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Evolutionary vs. traditional database design

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We recently published an article on the advantages of evolutionary database design (EDBD), a process which has its roots in the agile/extreme programming world. To provide a little balance, some yang for the yin, we asked Mark Whitehorn to comment on the article and give his views on EDBD vs. the more traditional database design approach.

What is traditional database design?

Just as it is clear that there is no consensus about exactly what constitutes agile modelling and eXtreme programming, the same is true of traditional database design (TDBD). Where three traditional designers are gathered together, there you’ll find four views of how best to design databases. However, for the sake of discussion, let’s assume that we are talking about development based on User, Logical and Physical modelling.

Business analysts talk to users (who have the User model located conveniently inside their heads); from these discussions, the analysts develop a Logical model. This is typically an Entity Relationship (ER) model, which can be signed-off by the users. The developers then take this off into a corner and add the geeky, technical stuff (data types, indexes, etc.) which turns the Logical model into a Physical one. Finally, they push a virtual button in the modelling tool and out pops the database schema appropriate for their engine of choice.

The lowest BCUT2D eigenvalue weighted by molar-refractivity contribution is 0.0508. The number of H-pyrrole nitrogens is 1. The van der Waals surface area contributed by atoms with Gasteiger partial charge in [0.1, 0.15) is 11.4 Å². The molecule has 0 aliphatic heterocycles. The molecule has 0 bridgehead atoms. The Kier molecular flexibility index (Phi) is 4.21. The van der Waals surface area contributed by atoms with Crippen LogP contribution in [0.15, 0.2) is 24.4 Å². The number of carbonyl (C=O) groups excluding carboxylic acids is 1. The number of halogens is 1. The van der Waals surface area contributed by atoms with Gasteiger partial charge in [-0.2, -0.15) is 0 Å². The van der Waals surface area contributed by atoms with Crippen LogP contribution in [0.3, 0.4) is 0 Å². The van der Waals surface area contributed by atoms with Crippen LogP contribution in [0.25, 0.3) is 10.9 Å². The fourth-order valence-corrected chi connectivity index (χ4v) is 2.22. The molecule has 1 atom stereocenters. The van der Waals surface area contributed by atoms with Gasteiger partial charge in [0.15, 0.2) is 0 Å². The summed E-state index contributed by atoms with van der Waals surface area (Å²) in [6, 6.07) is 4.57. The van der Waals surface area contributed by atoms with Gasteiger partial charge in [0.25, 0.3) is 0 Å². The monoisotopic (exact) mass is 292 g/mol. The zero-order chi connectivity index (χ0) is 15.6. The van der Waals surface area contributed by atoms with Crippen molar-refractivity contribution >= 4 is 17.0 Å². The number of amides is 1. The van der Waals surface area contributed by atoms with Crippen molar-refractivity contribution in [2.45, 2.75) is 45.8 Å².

If you’re not with us, you’re against us.

One facet of the article under discussion is that it treats traditional database designers somewhat dismissively: ‘data professionals have pretty much missed out on the fundamental ideas and techniques…. They've got a lot of catching up to do.’ and ‘It’s going to be a huge effort to get existing data professionals to recognize and then overcome many of the false assumptions which their “thought leadership” have made over the years.’

While this is guaranteed to cause a glow of schadenfreude-like satisfaction in EDBD devotees, it is also likely to alienate the very people that the article is presumably trying to convert, which I believe is a shame. Any established process like TDBD actively benefits from the occasional challenge to see if it can be improved or should be replaced. Such dialog is not aided by a flame war where the only winners are the sellers of entrenching tools.

The article puts forward the premise that ‘Traditional approaches to database design clearly aren't working out for us’, so let’s start by taking a look at that idea.